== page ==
As can be seen from the above, developments of the U.S. economy exert a significant impact on the Japanese economy directly and indirectly. Therefore, analyzing the future directing of the U.S. economy is extremely important in forecasting the recovery date of Japanese exports. It is also one of the important points in forecasting the future direction of the Japanese economy.
   The growth rate of the U.S. economy has slowed down due to a sharp decrease in business investment caused by worsening corporate profits (Figure 1-3-1).
   It is generally believed that the series of terrorist attacks, etc. will have a negative impact on the U.S. economy in the short term (at least until the end of 2001). But its impact thereafter is uncertain, as it all depends on the developments of the military actions taken by the U.S. and other countries and on whether terrorist attacks take place again or not. The fact that it is quite uncertain may reduce economic activity. On the other hand, the tax cut that has been in place since July 2001 and the stimulus package now being deliberated in Congress are positive factors for the U.S. economy.
   The future direction of the U.S. economy largely depends on (a) personal consumption and developments of consumer confidence and (b) timing of recovery in business investment. These points will be studied below.
 Outlook for U.S. consumption
   U.S. personal consumption, though its growth rate has slackened since the second half of 2000, held steady compared with a slowdown of the economy as a whole and kept supporting the economy until the middle of 2001.
   Under the circumstances, we need to pay attention to the trend in the savings rate, which has so far remained at an extremely low level (about 1%). If consumer behavior becomes defensive and the savings rate rises, it is feared that not only weak business investment but also consumption will put downward pressures on the economy. (The savings rate rose to about 4% from July to August 2001. But this was partly due to an increase in disposable income brought about by tax rebates.)(31)
   Moreover, there are several negative factors for the future of U.S. consumption. The first negative factor is that there is a risk that consumers may become cautious about their spending due to uncertainty about the future that was caused by the series of terrorist attacks, etc. There are concerns that, just as consumption decreased due to a sharp decline in consumer confidence during the Gulf War (1990), the latest series of terrorist attacks may aggravate consumer confidence and that this may lead to lower consumption.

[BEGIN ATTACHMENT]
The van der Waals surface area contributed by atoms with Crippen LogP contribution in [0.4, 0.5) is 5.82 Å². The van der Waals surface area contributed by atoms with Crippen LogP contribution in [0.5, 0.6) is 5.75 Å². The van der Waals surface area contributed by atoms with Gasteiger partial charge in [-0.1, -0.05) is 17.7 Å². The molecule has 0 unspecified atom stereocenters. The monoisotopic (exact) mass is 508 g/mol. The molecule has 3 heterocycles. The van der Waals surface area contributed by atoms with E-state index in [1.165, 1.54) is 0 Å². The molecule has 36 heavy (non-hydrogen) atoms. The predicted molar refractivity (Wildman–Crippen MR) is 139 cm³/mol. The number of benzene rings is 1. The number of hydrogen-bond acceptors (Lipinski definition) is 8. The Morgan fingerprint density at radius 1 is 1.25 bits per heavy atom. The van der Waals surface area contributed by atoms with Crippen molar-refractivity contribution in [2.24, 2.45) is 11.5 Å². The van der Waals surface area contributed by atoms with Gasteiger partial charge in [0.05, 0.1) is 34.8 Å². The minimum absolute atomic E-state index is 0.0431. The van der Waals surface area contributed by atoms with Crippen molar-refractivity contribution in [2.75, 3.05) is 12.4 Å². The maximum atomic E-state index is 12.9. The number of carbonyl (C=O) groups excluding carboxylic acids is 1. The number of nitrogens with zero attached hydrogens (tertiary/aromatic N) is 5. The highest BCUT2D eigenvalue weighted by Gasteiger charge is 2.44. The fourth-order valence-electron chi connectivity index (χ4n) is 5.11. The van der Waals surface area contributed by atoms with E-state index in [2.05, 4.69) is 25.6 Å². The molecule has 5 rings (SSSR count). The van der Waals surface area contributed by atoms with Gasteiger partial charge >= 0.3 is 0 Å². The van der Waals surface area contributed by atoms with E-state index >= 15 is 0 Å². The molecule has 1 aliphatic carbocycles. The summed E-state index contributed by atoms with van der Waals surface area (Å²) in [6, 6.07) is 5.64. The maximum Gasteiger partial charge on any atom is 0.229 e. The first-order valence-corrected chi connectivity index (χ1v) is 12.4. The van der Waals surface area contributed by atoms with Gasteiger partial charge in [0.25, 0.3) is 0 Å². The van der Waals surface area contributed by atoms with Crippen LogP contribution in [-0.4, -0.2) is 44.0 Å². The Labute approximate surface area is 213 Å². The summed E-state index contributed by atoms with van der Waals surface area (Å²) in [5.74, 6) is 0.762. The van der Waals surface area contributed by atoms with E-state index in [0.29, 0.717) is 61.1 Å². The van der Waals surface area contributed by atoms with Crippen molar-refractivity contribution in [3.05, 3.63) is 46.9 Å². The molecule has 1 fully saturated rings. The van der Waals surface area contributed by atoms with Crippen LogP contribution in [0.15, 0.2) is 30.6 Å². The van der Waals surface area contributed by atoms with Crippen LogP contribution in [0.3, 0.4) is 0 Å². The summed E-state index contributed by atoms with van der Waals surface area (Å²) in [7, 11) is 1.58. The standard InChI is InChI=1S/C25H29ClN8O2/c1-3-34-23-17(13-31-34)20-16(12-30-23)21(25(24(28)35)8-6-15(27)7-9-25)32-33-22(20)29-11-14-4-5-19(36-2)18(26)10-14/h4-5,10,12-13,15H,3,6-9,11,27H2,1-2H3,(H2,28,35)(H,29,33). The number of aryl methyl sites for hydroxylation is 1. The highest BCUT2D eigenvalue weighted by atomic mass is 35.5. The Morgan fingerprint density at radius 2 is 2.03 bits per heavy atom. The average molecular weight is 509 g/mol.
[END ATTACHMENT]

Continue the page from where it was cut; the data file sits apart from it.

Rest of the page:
The second negative factor is the movement of stock prices(32). If stock prices remain at a low level, growth of consumption may further decline due to a fall in the value of assets held by households (negative wealth effect).
   The third negative factor is deterioration of the employment situation. The unemployment rate began to rise in the autumn of 2000 and hit 4.9% in August 2001, the highest level in nearly four years. Moreover, the number of employees posted the sharpest decrease in nearly 10 years. If concerns about future employment increase, it may aggravate consumer confidence and slacken the growth in employee compensation, lowering the growth in consumer spending.
   On the other hand, there are positive factors. Among them are the tax cuts that went into effect in July 2001 (with total tax cuts from FY 2001 to FY 2011 amounting to about $1.35 trillion) and the package of economic stimulus measures adopted following the series of terrorist attacks and now being deliberated in Congress(33). It is hoped that these measures will increase consumers' disposable income and thus have a positive impact on consumption. We have to keep watching to what extent they can eliminate the above negative factors.
 Outlook for U.S. business investment